It should be pointed out that in July 2005 Emanuel did cast one notable vote in favor of enhanced national security measures: he supported reauthorization of the post-9/11 anti-terrorism legislation known as the Patriot Act. But overall, Emanuel has disappointed advocates of strengthening national security measures in the war on terror. The Center for Security Policy, which is committed to “promoting international peace through American strength,” has rated him variously between 17 percent and 35 percent. The American Security Council, which “serves as educational secretariat of the Congressional Caucus on National Security,”gives him a mere 10 percent rating.
It does not exaggerate Emanuel’s positions on the Iraq War to say that they have generally fallen under the category of surrender. In June 2006 he voted against a resolution stating that it was against America’s national security interest to set an arbitrary date for the withdrawal of its troops from Iraq, and that a better course of action would be to withdraw the troops only upon the “completion of the mission to create a sovereign, free, secure and united Iraq.” In February 2007 he voted against the so-called troop “surge”—the deployment of some 21,500 additional U.S.soldiers in an effort to quell the violent insurgents in Iraq. In May 2007 he voted in favor of an amendment to withdraw U.S.troops from Iraq within 90 days. Two months later, he voted to begin dramatically reducing the presence of U.S.troops in Iraq by April 1, 2008.
Emmanuel again found himself in the Left’s good graces in June 2008, when he voted in favor of exploring the possibility of impeaching President Bush on grounds that he allegedly had misrepresented U.S.intelligence on Iraq so as to justify the March 2003 American invasion.
On the subject of illegal immigration, Emanuel has done little to inspire confidence that he will place a premium on guarding America’s borders with anything more than hollow rhetoric. In May 2004 he voted “No” on requiring hospitals to report (to the federal government) illegal aliens who receive emergency medical treatment. In February 2005 he voted against the Real ID Act, which proposed to set minimal security requirements for state driver licenses and identification cards.
In December 2005 he voted against a bill calling for, among other provisions, the construction of some 700 miles of fencing along America’s southern border; the establishment of a system requiring business owners to verify the legal status of all their employees; the detention of any person attempting to enter the U.S. illegally after October 1, 2006; an increase in the penalties on anyone attempting to smuggle illegal aliens into the U.S.; the annual provision of $250 million to pay state and local police agencies for their assistance in enforcing federal immigration laws; and funding for a program mandating that “removable criminal aliens” in prison be deported following the completion of their prison sentences, rather than be released into American communities. The American Civil Liberties Union, which opposes the foregoing provisions, has given Emanuel a perfect grade of 100 percent.
In June 2006 Emanuel voted in favor of an amendment prohibiting the U.S. government from tipping off Mexican officials as to the whereabouts of operatives working for the Minuteman Project, a nonviolent organization of American citizens who alert the U.S.Border Patrol to the presence of unauthorized border-crossers in the Southwestern states.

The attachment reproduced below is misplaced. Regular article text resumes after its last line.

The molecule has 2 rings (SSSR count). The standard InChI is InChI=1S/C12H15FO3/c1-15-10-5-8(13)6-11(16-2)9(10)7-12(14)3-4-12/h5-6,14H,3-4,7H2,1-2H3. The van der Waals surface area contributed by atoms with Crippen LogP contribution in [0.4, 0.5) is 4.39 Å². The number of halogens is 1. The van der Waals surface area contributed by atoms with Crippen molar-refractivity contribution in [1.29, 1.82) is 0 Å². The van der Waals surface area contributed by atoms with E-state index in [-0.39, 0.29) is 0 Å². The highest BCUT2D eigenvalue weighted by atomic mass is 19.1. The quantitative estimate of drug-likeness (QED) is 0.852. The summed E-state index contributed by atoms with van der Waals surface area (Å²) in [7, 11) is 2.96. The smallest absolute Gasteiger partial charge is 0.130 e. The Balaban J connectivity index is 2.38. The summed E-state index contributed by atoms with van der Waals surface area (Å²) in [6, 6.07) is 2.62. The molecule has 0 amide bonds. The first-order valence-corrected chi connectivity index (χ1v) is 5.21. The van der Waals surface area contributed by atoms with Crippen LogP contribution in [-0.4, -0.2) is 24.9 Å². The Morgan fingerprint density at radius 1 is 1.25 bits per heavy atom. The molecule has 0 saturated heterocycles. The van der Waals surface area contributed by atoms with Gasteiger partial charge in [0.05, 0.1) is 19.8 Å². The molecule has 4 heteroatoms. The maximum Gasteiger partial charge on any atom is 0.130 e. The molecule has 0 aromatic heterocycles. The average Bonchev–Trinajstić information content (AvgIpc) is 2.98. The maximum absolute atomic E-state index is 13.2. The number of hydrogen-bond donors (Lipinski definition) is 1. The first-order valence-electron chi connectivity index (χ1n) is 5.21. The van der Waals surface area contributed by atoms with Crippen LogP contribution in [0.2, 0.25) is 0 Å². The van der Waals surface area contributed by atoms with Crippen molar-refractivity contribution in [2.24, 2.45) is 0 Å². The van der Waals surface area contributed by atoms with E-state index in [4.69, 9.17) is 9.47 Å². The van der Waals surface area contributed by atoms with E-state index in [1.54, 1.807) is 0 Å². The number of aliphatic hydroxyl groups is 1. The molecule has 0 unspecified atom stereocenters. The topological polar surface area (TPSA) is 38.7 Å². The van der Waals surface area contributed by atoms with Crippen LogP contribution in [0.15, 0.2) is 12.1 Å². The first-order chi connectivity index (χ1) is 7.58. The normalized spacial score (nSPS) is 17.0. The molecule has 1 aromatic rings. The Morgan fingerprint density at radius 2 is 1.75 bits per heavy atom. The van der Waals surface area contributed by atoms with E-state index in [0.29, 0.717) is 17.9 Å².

In September 2006 Emanuel again voted against a bill authorizing the construction of 700 miles of double-layered fencing between the U.S. and Mexico. That same month, he also voted against a proposal to grant state and local officials the authority to investigate, identify, and arrest illegal immigrants.
The U.S. Border Control, which is “is dedicated to ending illegal immigration by securing our nation’s borders and reforming our immigration policies,” gives Emanuel a rating of 8 percent. The Federation for American Immigration Reform, which “seeks to improve border security, to stop illegal immigration, and to promote immigration levels consistent with the national interest,” rates him an unequivocal zero. By contrast, the American Immigration Lawyers Association, which favors open borders and an expansion of rights and liberties for illegal aliens, gives Emanuel a 100 percent rating.
It is instructive also to note that in September 2007 Emanuel voted in favor of a bill calling on money lenders “to use risk-based pricing to more effectively reach underserved borrowers.” In effect, this bill endorsed the issuance of subprime loans to under-capitalized borrowers—the very practice that eventually would lead to the cataclysmic collapse of Fannie Mae, Freddie Mac, and the mortgage industry. Emanuel, incidentally, had served onthe Freddie Mac board from 2000 to 2001, during which time the mortgage giant was plagued by such major scandals as accounting fraud and illegal campaign contributions to congressional candidates. It is hardly surprising that Emanuel has received a 100 percent rating from ACORN, the notorious activist group that for many years has played a major role in pressuring banks to make subprime loans—to say nothing of its involvement in campaigns of voter-registration fraud.
Next, consider Emanuel’s record on abortion and the rights of the unborn. On this issue, too, his alleged centrism is nowhere in evidence On three separate occasions, he voted against legislation that would have banned the late-term procedure commonly known as partial-birth abortion. The controversial practice, in which the doctor makes an incision at the base of the baby’s skull and then vacuums the brain out with a suction catheter, was banned under a 2003 federal law, which was upheld by the SupremeCourt in 2007. Bill Frist, the former Senate majority leader and himself apracticing surgeon has called the procedure “barbaric.”
As a result of his unwavering support for abortion-on-demand, Emanuel has consistently received ratings of 100 percent from NARAL and Planned Parenthood. These ratings indicate that Emanuel’s votes and stated positions on abortion-related matters have mirrored, literally without exception, the positions of these organizations. Indeed, since at least 1995 Emanuel has supported the agendas of Planned Parenthood fully 100 percent of the time.
Finally, note Emanuel’s stance on gay marriage. In September 2004 he voted against a bill that would have prohibited same-sex marriage, and in July 2006 he voted against a proposed constitutional amendment defining marriage in America exclusively as the union of one man and one woman.
By all accounts, Rahm Emmanuel is a savvy political operator. But if his voting record is anything to go by, a penchant for centrist accommodation is not among the talents he will bring to his new role as White House chief of staff.